If you’re planning to embark on uni life in Merseyside for the 21/22 academic year, we’ve got you covered with our list of the top 5 Liverpool sightseeing spots.
Okay, we all can admit that we’d much rather be dancing and singing our hearts out on a Scouse night out, but as clubs and pubs are temporarily closed, it’s worth checking out some of the inexpensive sightseeing gems Liverpool has to offer:
1. Crosby Beach
Only 5 miles from the city and easily accessible via train or bus, Crosby Beach is a must-see stop on your tour of Liverpool. Although it may be hard to imagine being on a beach during the snowy month of February, we are not far from Spring and therefore nicer weather (hopefully).
Granted, you won’t be catching a tan when you visit Crosby Beach but there is the Antony Gormley installation - 'Another Place.' This consists of 100 life-size cast-iron replicas of the artist's body positioned along 3km of beach and stretching out to sea - certainly a welcome addition to your Instagram feed!
2. Sefton Park
We’ve all come to appreciate the beauty of nature thanks to nice walks becoming our daily highlight over the last year, but Sefton Park really takes your exercise time to the next level. This grade 1 historic park boasts caves, waterfalls, statues and so much more.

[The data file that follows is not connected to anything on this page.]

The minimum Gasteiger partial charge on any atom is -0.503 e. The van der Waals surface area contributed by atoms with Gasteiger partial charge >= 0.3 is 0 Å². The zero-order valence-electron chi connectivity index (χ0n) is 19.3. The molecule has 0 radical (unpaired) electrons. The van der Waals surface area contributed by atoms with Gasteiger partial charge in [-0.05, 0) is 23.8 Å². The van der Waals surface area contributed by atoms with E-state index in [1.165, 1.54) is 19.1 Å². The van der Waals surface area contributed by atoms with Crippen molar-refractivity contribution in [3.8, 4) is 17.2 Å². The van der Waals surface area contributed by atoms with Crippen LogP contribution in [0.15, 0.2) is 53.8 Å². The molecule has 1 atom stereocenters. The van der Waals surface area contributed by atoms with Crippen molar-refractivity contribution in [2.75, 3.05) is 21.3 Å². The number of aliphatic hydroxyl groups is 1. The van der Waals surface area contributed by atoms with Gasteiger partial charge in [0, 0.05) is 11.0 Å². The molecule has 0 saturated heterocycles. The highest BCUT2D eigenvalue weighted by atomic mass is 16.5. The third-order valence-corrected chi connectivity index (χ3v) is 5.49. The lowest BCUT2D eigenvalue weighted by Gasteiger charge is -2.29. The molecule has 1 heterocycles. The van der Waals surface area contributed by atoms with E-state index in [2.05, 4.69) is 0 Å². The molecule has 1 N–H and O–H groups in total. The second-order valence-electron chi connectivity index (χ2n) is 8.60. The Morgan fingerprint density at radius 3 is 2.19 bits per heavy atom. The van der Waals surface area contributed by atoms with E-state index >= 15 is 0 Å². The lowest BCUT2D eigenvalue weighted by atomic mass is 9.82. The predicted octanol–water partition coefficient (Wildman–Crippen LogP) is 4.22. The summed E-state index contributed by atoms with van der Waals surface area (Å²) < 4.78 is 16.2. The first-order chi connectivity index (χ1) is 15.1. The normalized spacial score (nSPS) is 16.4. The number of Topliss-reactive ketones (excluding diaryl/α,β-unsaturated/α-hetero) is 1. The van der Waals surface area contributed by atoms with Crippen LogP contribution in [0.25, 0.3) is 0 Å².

Again, you can easily reach Sefton Park by public transport and once the daffodils and other beautiful flowers begin to bloom, this sightseeing spot will certainly put a ‘spring’ in your step.
3. The Royal Albert Dock
Revolutionary for its time and not to be confused with the one in London, the Royal Albert Dock must be on your Liverpool bucket list. It’s enriched in history, from serving as a base for boats during WW2 to being the first non-combustible warehouse system in the world.
With an array of attractions to choose, from museums and restaurants to art galleries, as well as being the most visited multi-use UK attraction outside London, you kinda have to go, right?
4. Liverpool Cathedral
As the biggest Cathedral in Britain and the 5th largest across Europe, the Liverpool Anglican Cathedral is a stunning piece of architectural history. Constructed between 1908 and 1978, this religious monument also holds the title of being the longest Cathedral in the world.
With a lot of beauty inside, the Liverpool Cathedral also features remarkable views from the outside. From stained glass to the impressive 331m height, if you time your visit right you may hear the ringing of the bells - the highest and heaviest ring peals in the world, FYI...
5. Anfield Stadium
With a deep history that has recently been added to (the first league one division win in 30 years, anyone?) and as the 7th largest football stadium in England, Anfield football stadium, home to Liverpool F.C, hosts a number of features that can be appreciated externally, aka without the price-tag.
Bronze statues and famous gates dedicated to former Liverpool managers alongside memorials, such as the bust of former Lord Mayor of Liverpool, John Houlding, and of course the Hillsborough memorial and infamous eternal flame. It is fair to say that this sport’s stadium represents more than just football - unless you’re a United fan perhaps…